A: June brings awareness to the disease of skin cancer in the form of “Sun Month.” One in five Americans will develop skin cancer in the course of a lifetime. Those affected include young women, older men and anyone in between. The amazing fact about skin cancer is that it if preventable.
“About 90 percent of nonmelanoma skin cancers and 65 percent of melanoma cases are associated with exposure to ultraviolet (UV) radiation from the sun,” says Perry Robins, MD, president of The Skin Cancer Foundation. “Everyone, regardless of skin color, should make staying safe in the sun a priority and incorporate sun protection measures into their daily life.”
Reduce your skin cancer risk by doing the following:
• Seek the shade, especially between 10 a.m. and 4 p.m. when the sun is strongest.
• Avoid tanning and UV tanning booths.
• Cover up with clothing, including a broad-brimmed hat and UV-blocking sunglasses when plans include being in the sun for an extended period of time.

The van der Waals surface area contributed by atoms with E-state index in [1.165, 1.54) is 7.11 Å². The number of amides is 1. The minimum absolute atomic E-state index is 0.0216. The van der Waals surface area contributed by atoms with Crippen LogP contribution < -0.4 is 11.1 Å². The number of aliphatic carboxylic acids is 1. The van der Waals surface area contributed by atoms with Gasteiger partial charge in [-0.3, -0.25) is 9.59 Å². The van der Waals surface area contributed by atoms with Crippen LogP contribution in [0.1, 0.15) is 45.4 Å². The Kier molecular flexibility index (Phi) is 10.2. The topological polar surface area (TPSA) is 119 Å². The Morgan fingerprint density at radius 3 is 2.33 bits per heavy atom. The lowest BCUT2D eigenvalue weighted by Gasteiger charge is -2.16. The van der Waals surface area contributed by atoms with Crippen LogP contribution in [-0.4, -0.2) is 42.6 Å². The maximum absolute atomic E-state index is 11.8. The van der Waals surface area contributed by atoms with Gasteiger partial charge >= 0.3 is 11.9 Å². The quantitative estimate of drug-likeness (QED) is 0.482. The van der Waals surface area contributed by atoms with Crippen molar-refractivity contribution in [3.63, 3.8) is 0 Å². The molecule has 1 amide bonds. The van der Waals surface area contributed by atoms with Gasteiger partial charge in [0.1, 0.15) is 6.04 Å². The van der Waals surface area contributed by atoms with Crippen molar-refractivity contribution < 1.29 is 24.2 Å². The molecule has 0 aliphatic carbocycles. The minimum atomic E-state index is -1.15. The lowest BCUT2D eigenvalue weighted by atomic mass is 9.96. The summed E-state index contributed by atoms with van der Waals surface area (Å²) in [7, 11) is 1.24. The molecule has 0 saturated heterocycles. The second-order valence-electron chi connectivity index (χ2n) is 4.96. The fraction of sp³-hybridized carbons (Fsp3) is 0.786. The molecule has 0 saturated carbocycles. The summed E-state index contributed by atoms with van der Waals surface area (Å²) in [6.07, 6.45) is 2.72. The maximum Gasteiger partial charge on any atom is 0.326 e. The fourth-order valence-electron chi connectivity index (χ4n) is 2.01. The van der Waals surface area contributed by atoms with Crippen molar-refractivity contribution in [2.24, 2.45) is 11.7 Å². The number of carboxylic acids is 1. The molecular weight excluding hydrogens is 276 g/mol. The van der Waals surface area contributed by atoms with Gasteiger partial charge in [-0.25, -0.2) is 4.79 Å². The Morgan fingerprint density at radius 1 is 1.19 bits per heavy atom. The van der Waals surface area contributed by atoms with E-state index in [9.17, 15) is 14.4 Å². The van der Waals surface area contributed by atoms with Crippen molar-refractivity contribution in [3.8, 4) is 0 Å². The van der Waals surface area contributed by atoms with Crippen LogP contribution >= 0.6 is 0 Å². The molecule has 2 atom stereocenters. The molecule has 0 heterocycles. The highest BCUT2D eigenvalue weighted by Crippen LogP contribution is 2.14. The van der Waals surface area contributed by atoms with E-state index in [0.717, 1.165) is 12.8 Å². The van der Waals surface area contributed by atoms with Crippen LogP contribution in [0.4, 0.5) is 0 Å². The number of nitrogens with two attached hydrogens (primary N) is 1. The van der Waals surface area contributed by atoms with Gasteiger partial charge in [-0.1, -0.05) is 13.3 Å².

• Use a broad spectrum sunscreen with an SPF of 15 or higher every day and apply to your entire body 30 minutes before going outside.
• Reapply sunscreen every two hours or immediately after swimming or excessive sweating.
• Examine your skin head-to-toe every month and be sure to see your physician every year for a professional skin exam.
You are the largest factor in your health and the prevention of skin cancer. Use these tips and enjoy some fun in the sun without over exposure.
Information provided by Tami Dickeson, Norwalk Nursing and Rehab, 921 Sunset Drive, Norwalk, 515-981-0604.